Almost 450 Houston-area students have traded idle summer days for punching a time clock.
And, instead of viewing that as a raw deal, they asked for it.
The students are participating in the City of Houston’s 2016 Summer Jobs Program. The SJP provides 16- to 21-year-olds eight weeks of employment. The students recently attended training sessions and have now started their jobs working 32 hours a week with departments across the City of Houston.
Summer work is vitally important to the development of youth, said Mayor Sylvester Turner, adding that the city fully supports the SJP and supports providing opportunities for as many participants as possible. In fact, the city has teamed with several Houston-area employers to extend the youth work initiative to other hiring programs. Several job fairs were held where students were hired onsite. The applicaiton period is closed, but learn more at the Hire Houston Youth website houstontx.gov/hirehoustonyouth/.
"Summer employment provides youth with an opportunity to gain job readiness skills, engage in positive activities during the summer, and link to long-term career opportunities,” Turner said in advance of several job fairs, where some youth were matched with jobs in on-the-spot hiring that also included access to community resources, financial literacy and scholarship information. "I am committed to providing as many summer jobs as possible for our young Houstonians."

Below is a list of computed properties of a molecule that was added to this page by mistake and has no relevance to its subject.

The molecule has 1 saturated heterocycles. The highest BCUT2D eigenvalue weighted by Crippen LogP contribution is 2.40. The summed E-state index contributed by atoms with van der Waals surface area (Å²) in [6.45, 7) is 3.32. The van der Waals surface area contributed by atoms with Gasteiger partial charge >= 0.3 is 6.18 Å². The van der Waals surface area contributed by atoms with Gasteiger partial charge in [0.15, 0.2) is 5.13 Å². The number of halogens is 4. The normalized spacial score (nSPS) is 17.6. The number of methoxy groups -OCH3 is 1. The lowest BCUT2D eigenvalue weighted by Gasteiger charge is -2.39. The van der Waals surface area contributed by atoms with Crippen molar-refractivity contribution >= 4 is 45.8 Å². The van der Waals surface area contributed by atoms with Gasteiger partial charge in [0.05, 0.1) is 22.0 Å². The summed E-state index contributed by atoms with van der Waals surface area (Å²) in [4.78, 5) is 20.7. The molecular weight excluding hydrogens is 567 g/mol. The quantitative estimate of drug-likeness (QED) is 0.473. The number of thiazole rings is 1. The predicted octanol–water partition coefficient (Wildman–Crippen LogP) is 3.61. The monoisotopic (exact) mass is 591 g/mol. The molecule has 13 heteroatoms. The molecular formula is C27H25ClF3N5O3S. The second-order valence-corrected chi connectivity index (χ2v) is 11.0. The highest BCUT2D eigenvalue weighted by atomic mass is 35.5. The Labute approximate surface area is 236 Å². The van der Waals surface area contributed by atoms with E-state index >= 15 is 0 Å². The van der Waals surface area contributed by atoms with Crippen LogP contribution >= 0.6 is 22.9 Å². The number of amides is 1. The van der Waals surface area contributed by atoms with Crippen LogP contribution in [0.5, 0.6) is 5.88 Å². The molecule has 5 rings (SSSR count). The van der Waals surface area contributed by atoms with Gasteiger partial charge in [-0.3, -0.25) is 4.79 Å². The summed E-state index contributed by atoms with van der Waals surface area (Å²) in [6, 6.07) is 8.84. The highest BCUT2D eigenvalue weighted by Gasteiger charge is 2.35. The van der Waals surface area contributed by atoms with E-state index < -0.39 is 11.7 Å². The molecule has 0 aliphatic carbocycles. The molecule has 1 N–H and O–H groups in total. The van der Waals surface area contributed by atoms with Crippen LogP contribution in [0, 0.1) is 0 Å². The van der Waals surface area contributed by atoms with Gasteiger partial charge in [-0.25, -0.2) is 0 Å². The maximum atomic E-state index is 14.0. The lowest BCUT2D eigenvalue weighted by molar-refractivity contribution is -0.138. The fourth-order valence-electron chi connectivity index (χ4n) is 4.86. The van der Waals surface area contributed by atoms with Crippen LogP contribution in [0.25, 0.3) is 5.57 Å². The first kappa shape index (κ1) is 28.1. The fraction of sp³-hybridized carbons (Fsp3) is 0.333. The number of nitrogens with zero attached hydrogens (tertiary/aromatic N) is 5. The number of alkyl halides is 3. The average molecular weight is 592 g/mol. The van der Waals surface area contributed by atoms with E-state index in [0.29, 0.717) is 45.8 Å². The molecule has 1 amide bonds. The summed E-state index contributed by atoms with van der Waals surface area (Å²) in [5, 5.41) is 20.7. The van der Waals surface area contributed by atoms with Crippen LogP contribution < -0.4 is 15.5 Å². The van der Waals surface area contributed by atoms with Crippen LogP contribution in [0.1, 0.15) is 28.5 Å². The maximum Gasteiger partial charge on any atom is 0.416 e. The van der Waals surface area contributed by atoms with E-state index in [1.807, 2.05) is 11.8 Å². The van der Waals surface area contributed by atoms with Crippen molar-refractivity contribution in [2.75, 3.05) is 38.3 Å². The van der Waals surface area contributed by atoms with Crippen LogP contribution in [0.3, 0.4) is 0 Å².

The city’s SJP is in its third year. This year’s installment of the SJP employs about 450 with the city, funded by $1.5 million from the general fund. Workforce Solutions is also participating in the SJP to hire another 25.
SJP coordinator Velma Laws said working for the city has a significant impact on participants.
“These jobs are life-changing for many of these youth,” Laws said. “Our program is holistic, from the time they fill out the application to job readiness.”
Many of the student interns are immersed in a professional office environment with the city. They will develop job skills, learn professional workplace conduct, and have to dress for a business environment. In addition to learning job skills from work they do, they develop office etiquette, see what’s involved with receiving a paycheck, learn how to save and budget their money, and display traits of responsibility and dependability. Many receive a METRO Q Card and navigate the public transit network to arrive at work on time.
The 2016 Summer Jobs Program lasts through early August.